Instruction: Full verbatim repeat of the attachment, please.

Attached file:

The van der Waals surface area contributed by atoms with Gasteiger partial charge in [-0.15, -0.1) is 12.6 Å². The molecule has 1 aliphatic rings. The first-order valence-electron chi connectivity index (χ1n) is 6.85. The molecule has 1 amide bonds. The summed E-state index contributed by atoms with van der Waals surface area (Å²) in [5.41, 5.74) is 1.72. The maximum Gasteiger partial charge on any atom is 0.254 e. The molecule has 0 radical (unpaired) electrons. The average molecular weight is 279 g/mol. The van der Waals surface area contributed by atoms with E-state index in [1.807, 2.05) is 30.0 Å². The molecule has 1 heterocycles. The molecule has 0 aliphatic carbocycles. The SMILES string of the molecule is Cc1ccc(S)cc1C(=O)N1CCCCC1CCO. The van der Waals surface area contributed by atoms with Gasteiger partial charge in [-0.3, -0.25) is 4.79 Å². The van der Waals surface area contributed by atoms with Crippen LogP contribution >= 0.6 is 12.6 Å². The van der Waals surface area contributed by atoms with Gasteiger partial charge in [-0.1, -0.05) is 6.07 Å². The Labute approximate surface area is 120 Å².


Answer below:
The van der Waals surface area contributed by atoms with Gasteiger partial charge in [-0.15, -0.1) is 12.6 Å². The molecule has 1 aliphatic rings. The first-order valence-electron chi connectivity index (χ1n) is 6.85. The molecule has 1 amide bonds. The summed E-state index contributed by atoms with van der Waals surface area (Å²) in [5.41, 5.74) is 1.72. The maximum Gasteiger partial charge on any atom is 0.254 e. The molecule has 0 radical (unpaired) electrons. The average molecular weight is 279 g/mol. The van der Waals surface area contributed by atoms with E-state index in [1.807, 2.05) is 30.0 Å². The molecule has 1 heterocycles. The molecule has 0 aliphatic carbocycles. The SMILES string of the molecule is Cc1ccc(S)cc1C(=O)N1CCCCC1CCO. The van der Waals surface area contributed by atoms with Gasteiger partial charge in [-0.3, -0.25) is 4.79 Å². The van der Waals surface area contributed by atoms with Crippen LogP contribution >= 0.6 is 12.6 Å². The van der Waals surface area contributed by atoms with Gasteiger partial charge in [-0.1, -0.05) is 6.07 Å². The Labute approximate surface area is 120 Å².